Aug 22 02:25 PM | 7 Likes Like |Link to Comment
  • 7 Questions For Janet Yellen (If I Had Her Phone Number) [View article]
    Just a few comments..

    Are there problems with the growth estimates of the FRB. The Federal Reserve is well aware of the slight timing problem of GDP relative to monetary stimulus. So what.

    If you look at their statements in front of congress in 2009 you can certainly see that they got the picture right. This article contains the same litany of complaints that are still available on Seeking Alpha from 2009. They cost readers a fortune.

    The Federal Reserve and others in the Central Bank community can not attack the political class who could and have attacked them. They are caught in the same choke hold as the Banks.

    The weakness of this recovery versus a typical recovery was as pointed out due to the slow rebound in housing construction. The FRB is afraid of the politicians which have demanded policies which have hamstrung the recovery in real estate values and therefore the demand for new construction.

    There is not one implication by this author that is true. If you think they are true you will not make money in the financial markets because understanding FRB policies is central to deciding what asset class and what strategy to follow.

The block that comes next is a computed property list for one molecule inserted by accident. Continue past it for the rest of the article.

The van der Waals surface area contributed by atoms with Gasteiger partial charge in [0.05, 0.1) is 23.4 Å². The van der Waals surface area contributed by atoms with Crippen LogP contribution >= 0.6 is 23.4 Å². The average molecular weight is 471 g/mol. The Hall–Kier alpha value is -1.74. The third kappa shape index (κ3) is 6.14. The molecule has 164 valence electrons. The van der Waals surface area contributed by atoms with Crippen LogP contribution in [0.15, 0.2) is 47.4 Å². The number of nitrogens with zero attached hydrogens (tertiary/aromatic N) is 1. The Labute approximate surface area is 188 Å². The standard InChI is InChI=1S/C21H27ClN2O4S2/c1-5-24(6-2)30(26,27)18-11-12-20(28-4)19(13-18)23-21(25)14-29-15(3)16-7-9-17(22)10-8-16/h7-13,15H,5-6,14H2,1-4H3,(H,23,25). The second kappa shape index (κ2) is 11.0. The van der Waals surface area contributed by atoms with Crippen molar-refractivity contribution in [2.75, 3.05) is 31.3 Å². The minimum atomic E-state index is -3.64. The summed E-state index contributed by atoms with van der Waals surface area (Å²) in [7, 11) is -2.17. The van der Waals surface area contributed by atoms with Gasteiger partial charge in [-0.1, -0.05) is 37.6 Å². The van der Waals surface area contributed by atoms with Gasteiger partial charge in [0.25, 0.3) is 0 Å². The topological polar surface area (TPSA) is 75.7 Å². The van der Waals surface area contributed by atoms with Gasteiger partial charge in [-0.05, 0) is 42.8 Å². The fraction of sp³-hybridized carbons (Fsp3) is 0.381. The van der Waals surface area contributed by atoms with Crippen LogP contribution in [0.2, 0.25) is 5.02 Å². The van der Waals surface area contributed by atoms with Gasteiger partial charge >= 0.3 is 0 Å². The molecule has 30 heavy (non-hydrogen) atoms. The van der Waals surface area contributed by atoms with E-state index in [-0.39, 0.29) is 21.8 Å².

It was always this way. Read, a recently published, economic history of the U.S. entitled "A Nation of Deadbeats." Brilliant author and book.
    Aug 22 11:40 AM | Likes Like |Link to Comment
  • Inflation - The Usual Suspects [View article]
    Thanks Columbia for the best presentation on inflation factors that I have seen on Seeking Alpha. My spreadsheets over the last 55 years show the exact same factors.

    David..I would like to see a "real life" example of inflationary expectations. I know this is what is taught. Try to find it. They teach it in order to justify their economic models which rely on rational decision making and efficient markets. What a joke.